The food and beverage industry often attracts people who think well on their feet and deal with problems as they come up. But there’s one area where playing it fast and loose is a major a mistake: inventory management.
Wing it there and you run the risk of ingredient shortages, spoiling food, undetected theft, and other losses.
Still, it can be a slog. Below, you’ll find tips for making inventory management as effective and painless as possible.
Tip #1: Be consistent
You’ll get the most use out of your data if you count inventory at regular intervals—not just when you have time or when your stockroom starts to look like a nightmare, but at a scheduled day and time once a week.
Make it outside business hours, so you get a picture of inventory at a standstill, not as it flies off the shelf. Perform it at roughly the same time of day. For example, if you do it once before business hours, always do it before business hours. Otherwise, your ability to find meaningful patterns will be compromised.
Count the same way every time. Develop a system and have everyone stick to it. Count items in the same way, in the same order, every time. Making it routine will allow your staff to run through it faster. And having a specific method will also allow you to rotate staff through the task with minimal discrepancy from person to person.
Also, make sure your method takes accuracy into account. You don’t have to literally count every bean, but you should find some method that you can do consistently from person to person and that’s practical for the usage of that item.
Tip #2: Be organized
An organized stockroom makes everything easier to find, whether it’s during the flow of business or during inventory count. Consider the logical place for various ingredients from the standpoints of both usage and inventory. Get everyone in the habit of putting items in designated locations.
Stock to avoid spoilage—use a First In, First Out system and add the newest inventory to the back so that the oldest is most readily accessible. Mark your items with their arrival and estimated use-by dates.
It’s inevitable for everything to be a mess at the end of the night, but some daily cleanup will go a long way to maintaining the system. Designate someone to be in charge of ensuring the stockroom is organized—they don’t always have to do the cleanup, but the buck should stop with them.
Tip #3: Identify and remedy the source of losses
Keeping inventory doesn’t matter unless you use the information. It isn’t about eliminating loss entirely (which is impossible) or going on a witchhunt (which kills morale). It’s about finding constructive ways to minimize losses that are preventable.
First, you have to know what type of loss is occurring. Ask line cooks and back-of-house staff to make note of significant errors, spillage, or rotten food, shortly after it happens. Have a system for what needs to be reported, how, and who is responsible.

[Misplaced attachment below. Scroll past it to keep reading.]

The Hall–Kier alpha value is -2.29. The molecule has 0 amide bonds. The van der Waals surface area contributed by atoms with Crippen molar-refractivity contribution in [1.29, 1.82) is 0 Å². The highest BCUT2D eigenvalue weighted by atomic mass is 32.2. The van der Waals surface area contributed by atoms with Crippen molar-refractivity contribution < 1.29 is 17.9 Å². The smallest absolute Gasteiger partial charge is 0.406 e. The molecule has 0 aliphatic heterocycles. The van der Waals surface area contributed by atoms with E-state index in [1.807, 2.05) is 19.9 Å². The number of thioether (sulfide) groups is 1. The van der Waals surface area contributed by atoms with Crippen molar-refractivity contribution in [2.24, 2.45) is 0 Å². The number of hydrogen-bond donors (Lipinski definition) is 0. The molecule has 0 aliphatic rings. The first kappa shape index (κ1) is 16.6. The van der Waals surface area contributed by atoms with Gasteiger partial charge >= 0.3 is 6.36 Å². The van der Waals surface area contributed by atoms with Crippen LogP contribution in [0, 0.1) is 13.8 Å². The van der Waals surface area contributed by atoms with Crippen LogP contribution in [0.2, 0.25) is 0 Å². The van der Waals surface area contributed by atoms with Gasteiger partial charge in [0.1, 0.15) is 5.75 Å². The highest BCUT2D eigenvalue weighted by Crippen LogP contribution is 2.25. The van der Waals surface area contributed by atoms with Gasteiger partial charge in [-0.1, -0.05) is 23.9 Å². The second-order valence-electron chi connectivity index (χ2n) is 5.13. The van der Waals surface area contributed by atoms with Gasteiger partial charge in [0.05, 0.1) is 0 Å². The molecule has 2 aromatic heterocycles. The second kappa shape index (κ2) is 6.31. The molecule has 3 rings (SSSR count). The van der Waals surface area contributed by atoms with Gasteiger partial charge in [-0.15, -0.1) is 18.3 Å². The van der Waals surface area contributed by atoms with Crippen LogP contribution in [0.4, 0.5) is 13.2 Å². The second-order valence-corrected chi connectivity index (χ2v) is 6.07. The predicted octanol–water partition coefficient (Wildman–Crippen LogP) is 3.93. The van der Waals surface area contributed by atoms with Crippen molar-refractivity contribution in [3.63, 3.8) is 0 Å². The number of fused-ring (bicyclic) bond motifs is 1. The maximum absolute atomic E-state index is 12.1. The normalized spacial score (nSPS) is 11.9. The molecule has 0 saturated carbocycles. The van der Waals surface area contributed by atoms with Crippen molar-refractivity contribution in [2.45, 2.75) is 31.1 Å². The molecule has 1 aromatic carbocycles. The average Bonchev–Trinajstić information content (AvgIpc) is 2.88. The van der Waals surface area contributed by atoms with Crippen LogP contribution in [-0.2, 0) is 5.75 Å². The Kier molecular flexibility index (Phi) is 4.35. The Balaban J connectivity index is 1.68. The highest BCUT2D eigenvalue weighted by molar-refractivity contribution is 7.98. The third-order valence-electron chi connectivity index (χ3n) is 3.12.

DON’T punish individual mistakes, or you’ll never get accurate reporting.
You should also keep record of staff meals—not as a source of loss, but to account for the use of ingredients. It’s important to know what’s used as a legitimate staff perk so you don’t attribute the “missing” inventory to something like theft.
Look for patterns. Are certain ingredients regularly spoiling? Is something routinely being spilled or overpoured? Find constructive solutions. Maybe you’re over-ordering. Maybe you need to train staff in consistent pouring. Maybe the layout of your kitchen is resulting in collisions and accidents. Maybe being understaffed is forcing a rush that makes people sloppy.
Reward results. Set reasonable goals to reduce or maintain current loss rates and use positive reinforcement. Obviously in cases of serious theft or poor performance, disciplinary measures will be appropriate, but rewards are more effective for errors or accidental losses. Your inventory runs through a lot of hands. Gaining willing cooperation from your employees is really your only shot at efficiency.
Tip #4: Adapt your system as needed
While consistency is king, it might take you a while to fine-tune your system into one that works for your business. If you’ve neglected your inventory in the past, all of these changes are going to cause growing pains. Both you and your staff will need time to adjust.
But keep an eye out for policies that are causing genuine problems. Don’t let your back-of-the-house loss reporting disrupt employees’ ability to do their jobs. Don’t let your “logical” stockroom organization make common ingredients harder to access.
Periodically assess and adjust. Get feedback from your staff—what’s made their lives easier, and what’s made it harder? Some complaints are inevitable, but you should listen, then balance your ability to get useful numbers with your staff’s ability to do their job well.
A system your staff can’t adhere to is a system that’s bound to fail.
Tip #5: Don’t make it a punishment
If you punish staff for performance issues by making them take inventory, you’re begging them to do a sloppy job—especially if you’re asking them to come in without supervision.
Inventory should be a routine part of your staff’s job, whether you choose to involve everyone or just a dedicated few. Some people are more suited to taking inventory than others—pay attention to who is detail oriented and who isn’t, who struggles and who gets the count done quickly and well. Choose who you trust with this task deliberately and make it clear that their work is valued.
Double up for each count. People are fallible, even at their best—always staff inventory with two people. Have them take an independent count, compare, and resolve discrepancies. Partner inexperienced staff members with seasoned ones.